Shakespeare Electronic Conference, Vol. 5, No. 0591.  Sunday, 3 July 1994.
From:           David Scott Wilson-Okamura <This email address is being protected from spambots. You need JavaScript enabled to view it.>
Date:           Saturday, 2 Jul 94 10:39:39 CDT
Subject:        The new Everyman editions
I found the Everyman _Hamlet_ at the downtown Kroch & Brentano's last week.
I was not especially impressed.  To my mind the text is an uncomfortable
compromise between modern and old spelling.  John F. Andrews, the Everyman
_Hamlet_ editor, makes a big deal of old spelling puns, and so preserves the
base text spelling where he thinks it significant.  The Everyman text also
makes "bountiful use of capitalized words . . . in the hope that today's
audiences will be made continually aware that the works they're contemplating
derive from an earlier epoch" (xliii).
Now to my mind it is a good thing to preserve puns and maintain some
historical distance.  I also think the past as such is romantic, so I am
predisposed (on purely aesthetic grounds) to like _any_ edition that
preserves so-called accidentals.  Unfortunately, the Everyman text does not
preserve them consistently.  Old spelling is preserved only where the editor
finds it significant; capitalization is usually guided by the First Folio,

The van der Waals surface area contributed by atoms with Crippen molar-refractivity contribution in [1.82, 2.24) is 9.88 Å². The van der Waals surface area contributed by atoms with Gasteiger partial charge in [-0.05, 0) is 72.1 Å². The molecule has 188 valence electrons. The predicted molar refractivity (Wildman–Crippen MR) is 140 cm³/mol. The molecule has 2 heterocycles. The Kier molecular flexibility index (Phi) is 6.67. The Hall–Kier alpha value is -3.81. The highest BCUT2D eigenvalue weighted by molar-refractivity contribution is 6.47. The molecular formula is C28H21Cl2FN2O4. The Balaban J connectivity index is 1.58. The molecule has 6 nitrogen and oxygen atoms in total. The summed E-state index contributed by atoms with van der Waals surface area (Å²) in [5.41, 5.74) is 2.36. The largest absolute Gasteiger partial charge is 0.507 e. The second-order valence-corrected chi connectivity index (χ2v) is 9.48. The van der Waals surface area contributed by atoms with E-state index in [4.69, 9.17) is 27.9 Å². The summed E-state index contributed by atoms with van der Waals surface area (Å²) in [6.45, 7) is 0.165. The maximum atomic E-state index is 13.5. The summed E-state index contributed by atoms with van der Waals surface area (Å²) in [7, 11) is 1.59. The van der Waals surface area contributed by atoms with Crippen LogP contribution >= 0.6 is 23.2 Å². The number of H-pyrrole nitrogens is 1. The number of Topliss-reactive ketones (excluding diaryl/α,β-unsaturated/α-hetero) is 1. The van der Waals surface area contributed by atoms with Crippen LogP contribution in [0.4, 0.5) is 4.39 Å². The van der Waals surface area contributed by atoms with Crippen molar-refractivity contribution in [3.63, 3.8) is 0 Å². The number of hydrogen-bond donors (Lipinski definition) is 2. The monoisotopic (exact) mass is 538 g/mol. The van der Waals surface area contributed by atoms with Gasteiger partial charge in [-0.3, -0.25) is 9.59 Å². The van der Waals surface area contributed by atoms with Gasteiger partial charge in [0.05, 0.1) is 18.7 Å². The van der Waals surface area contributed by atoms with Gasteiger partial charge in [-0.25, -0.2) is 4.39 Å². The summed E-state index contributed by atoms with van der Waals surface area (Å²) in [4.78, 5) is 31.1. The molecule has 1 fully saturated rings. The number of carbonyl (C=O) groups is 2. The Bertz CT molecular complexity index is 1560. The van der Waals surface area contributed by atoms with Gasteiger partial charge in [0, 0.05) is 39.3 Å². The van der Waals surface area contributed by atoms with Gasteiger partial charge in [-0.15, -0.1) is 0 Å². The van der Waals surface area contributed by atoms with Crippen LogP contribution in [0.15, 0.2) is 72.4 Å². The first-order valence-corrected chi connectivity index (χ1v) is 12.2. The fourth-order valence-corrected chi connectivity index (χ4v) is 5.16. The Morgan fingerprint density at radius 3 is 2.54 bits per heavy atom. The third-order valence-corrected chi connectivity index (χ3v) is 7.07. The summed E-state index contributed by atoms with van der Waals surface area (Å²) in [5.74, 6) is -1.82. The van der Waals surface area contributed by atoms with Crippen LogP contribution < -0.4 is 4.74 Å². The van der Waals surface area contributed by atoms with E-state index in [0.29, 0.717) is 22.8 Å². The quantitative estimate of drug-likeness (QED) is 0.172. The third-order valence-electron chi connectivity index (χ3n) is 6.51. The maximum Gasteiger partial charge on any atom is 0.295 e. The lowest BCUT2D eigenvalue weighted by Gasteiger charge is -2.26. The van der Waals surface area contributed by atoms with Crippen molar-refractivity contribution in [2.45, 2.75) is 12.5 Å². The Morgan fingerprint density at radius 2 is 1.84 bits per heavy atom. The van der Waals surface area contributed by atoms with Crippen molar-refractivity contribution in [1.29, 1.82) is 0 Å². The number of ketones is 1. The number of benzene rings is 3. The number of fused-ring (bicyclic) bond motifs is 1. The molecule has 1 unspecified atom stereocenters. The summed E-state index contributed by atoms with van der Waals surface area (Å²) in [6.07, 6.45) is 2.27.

but not always: "In some instances the Folio capitalizes words that the
Everyman text of the same passage lowercases; in other instances Everyman
capitalizes words not uppercased in the Folio.  The objective is merely to
suggest something of the flavour, and what appears to have been the
rationale, of Renaissance capitalization" (_ibid._).
It may be that the editor only steps in to add a capital when there is an
obvious _printer's_ error--the Everyman introduction does not say.  But a
half-normalized text strikes me as dangerous to the very "awareness" of
historical distance that the editor is trying to inculcate.  The text is
trying very hard to look like something it is not: a verbatim report of the
plays as first published.  For the scholar who knows that he is not looking
at a consistent transcript the edition is merely useless.  For the
undergraduate, however, the edition is something worse, because it inspires
the reader with more confidence in his text than is really justified by the
editorial principles.
This is not to say that students should all read old spelling editions; nor
need students who read Shakespeare in modern spelling editions miss out on
any of the puns that Andrews wants to point out: these can all be put in the
notes.  And in fact the notes that Andrews does give are quite good, in my
opinion, and include some good defenses of the Q2 variants.  Moreover text
and notes are conveniently arranged on facing pages.  But then so are those
of the Folger editions (old and new), which sell for the same price, have
cool pictures, a color cover, _and_ mark out IN THE TEXT all the lines and
phrases that derive exclusively from Q2, all the lines and phrases that
derive exclusively from F, and all the lines and phrases that derive
exclusively from editorial tradition.  Still the best student edition for my
                                                Yours faithfully,
                                                David Wilson-Okamura
                                                This email address is being protected from spambots. You need JavaScript enabled to view it.

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